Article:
Our love for the Immemorial Mass of Tradition stands in sharp contrast with the world's hatred of it. The Protestant Revolt was born in an execrable hatred of the Mass of all ages, reaching its most violent expression in its Calvinist mutations, wherein high altars and statues of Our Lady and the saints were smashed with wicked abandon. The Mass of Tradition is hated by the sons of Modernity, men whose hatred of the Incarnation is such that any reminder of this central fact in human history must be wiped away from social consciousness. Hatred of the Mass of Tradition, therefore, is hatred of the Incarnation itself and contempt for the fact that man needs to rely upon the graces provided therein to sanctity and to save his immortal soul. Modernists within the true Church hate the Mass of Tradition because they do not want to be reminded of their sinfulness and do not want to give God the honor and glory that are His due, having deified themselves and their wicked desires. There is thus quite a diabolical nexus between the spirit of Modernity in the world and that of Modernism in the Church, based as that spirit is in a desire to destroy everything that is authentically Catholic and to replace it with the man's prideful belief in his own salvific abilities.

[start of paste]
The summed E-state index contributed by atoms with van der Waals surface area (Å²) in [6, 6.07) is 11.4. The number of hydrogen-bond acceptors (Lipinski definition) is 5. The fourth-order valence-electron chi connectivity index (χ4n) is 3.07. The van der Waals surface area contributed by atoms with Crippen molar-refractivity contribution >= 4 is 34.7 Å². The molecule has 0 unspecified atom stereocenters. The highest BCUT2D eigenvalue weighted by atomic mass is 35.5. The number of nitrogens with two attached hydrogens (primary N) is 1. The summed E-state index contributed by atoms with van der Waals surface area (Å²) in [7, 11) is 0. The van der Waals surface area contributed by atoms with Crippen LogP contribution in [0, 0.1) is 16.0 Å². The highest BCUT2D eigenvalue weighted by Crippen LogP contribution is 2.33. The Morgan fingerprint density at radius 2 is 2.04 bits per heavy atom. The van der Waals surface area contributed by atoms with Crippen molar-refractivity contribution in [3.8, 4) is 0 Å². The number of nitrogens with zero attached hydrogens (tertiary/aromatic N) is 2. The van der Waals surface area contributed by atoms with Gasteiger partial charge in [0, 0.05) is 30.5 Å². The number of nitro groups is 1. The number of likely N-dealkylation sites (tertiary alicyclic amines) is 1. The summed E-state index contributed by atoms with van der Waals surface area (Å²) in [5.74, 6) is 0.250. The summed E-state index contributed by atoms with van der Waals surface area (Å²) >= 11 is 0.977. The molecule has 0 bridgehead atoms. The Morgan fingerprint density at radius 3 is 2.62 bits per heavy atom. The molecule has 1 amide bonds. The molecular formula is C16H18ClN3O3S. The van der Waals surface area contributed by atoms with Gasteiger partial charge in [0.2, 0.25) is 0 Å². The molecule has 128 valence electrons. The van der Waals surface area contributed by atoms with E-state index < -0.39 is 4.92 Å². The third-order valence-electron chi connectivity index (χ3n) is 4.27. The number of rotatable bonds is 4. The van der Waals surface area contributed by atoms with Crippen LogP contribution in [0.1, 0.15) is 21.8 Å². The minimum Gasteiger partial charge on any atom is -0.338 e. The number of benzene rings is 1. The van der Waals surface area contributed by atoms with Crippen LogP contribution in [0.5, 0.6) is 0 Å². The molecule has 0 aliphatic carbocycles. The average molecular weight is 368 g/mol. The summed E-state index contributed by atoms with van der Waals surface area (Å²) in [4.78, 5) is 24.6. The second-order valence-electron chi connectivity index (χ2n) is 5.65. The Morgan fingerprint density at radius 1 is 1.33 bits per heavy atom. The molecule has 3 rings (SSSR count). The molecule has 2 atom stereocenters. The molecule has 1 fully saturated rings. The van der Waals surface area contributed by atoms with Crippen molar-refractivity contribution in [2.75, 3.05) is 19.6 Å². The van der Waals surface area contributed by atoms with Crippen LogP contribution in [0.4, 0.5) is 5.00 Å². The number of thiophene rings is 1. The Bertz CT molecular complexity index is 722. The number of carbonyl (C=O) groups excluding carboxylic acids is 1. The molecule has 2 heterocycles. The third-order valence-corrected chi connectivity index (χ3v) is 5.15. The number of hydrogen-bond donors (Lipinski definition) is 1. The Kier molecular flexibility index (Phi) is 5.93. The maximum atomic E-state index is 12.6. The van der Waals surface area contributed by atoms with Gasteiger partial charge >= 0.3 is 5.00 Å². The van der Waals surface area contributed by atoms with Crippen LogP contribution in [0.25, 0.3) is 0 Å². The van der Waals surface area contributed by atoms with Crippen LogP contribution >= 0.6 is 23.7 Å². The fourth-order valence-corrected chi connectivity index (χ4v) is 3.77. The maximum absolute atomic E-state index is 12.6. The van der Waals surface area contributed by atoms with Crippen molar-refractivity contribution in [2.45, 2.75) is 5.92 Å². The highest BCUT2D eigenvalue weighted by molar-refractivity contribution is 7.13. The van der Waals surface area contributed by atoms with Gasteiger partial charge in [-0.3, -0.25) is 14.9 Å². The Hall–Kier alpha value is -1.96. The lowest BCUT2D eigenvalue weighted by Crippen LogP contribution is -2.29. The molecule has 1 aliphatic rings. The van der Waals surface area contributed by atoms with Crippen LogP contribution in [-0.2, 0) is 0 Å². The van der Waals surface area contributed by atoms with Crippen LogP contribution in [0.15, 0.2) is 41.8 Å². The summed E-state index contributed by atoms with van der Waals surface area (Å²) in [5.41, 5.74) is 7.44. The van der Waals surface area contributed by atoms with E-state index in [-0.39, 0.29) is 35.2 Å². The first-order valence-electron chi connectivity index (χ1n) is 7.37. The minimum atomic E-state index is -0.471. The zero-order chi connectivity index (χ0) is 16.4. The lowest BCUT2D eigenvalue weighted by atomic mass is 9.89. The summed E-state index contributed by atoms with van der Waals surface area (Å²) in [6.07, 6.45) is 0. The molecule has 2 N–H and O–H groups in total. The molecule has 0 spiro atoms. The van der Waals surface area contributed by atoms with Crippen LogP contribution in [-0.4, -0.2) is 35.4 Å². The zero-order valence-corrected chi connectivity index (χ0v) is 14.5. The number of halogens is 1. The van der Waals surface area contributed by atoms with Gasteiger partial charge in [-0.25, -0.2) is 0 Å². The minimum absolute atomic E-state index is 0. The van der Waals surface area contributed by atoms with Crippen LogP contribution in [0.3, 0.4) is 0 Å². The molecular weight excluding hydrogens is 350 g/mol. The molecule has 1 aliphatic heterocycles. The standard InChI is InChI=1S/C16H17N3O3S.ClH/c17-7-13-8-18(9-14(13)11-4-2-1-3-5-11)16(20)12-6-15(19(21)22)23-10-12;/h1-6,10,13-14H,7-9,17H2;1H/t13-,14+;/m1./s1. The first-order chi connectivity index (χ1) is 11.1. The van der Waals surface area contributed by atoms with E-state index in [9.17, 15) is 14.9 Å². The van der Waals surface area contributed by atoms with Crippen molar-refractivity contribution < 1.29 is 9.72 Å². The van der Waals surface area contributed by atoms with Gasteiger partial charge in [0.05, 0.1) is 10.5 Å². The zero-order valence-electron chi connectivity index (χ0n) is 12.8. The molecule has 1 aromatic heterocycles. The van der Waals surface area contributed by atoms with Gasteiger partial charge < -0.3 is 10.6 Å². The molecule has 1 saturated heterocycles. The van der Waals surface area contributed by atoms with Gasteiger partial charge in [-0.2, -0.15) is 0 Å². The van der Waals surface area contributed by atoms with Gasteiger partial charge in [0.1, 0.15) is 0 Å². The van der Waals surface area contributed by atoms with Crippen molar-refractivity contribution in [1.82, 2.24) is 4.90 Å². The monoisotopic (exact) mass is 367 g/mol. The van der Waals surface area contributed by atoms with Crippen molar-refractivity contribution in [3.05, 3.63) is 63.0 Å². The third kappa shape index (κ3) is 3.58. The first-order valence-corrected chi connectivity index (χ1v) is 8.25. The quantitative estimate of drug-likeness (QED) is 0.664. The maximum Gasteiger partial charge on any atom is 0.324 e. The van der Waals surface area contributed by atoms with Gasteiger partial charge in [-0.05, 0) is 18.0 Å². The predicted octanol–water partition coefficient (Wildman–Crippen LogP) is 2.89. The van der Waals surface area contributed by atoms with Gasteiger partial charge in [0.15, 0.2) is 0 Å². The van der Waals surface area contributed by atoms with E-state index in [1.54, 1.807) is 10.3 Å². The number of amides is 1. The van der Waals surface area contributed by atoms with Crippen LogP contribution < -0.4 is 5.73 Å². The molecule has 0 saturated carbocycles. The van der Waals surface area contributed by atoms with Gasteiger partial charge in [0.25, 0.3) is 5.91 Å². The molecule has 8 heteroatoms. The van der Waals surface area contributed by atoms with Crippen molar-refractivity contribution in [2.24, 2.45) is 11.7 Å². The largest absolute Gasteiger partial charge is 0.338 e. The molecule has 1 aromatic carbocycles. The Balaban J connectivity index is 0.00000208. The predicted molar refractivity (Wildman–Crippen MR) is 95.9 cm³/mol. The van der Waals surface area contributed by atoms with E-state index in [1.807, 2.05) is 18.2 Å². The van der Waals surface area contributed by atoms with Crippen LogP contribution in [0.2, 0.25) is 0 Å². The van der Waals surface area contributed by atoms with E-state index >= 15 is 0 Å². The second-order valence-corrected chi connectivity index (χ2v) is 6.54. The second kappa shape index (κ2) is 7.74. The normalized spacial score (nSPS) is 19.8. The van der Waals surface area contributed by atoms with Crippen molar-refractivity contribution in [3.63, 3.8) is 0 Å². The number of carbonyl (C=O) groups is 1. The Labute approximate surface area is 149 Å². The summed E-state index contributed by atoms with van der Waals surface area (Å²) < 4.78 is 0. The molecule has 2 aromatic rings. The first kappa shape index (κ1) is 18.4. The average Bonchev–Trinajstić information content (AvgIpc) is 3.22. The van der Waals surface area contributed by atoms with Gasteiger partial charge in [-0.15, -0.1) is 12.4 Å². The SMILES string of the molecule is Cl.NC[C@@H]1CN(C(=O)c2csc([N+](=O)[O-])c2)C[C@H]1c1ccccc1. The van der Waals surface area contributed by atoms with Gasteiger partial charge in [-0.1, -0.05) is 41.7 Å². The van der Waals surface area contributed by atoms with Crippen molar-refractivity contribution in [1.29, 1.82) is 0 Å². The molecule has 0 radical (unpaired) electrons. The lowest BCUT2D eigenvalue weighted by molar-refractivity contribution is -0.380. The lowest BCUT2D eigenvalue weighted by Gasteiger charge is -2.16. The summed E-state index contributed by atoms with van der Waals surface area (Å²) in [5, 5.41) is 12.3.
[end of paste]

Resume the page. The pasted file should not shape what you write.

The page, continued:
As Catholics, therefore, we must keep our focus this day and every day on the Thanksgiving of Thanksgivings that is the Holy Sacrifice of the Mass. We must love hat the Calvinists hate, which is why the true national holiday of thanksgiving in this country should be the feast of Our Lady of Guadalupe on December 12 as the miraculous image of herself that she left on Juan Diego's tilma that helped to effect the conversion of over nine million indigenous people in the Americas to the true Faith, the Catholic Faith. Every part of the Americas is meant to be Catholic, including the United States of America.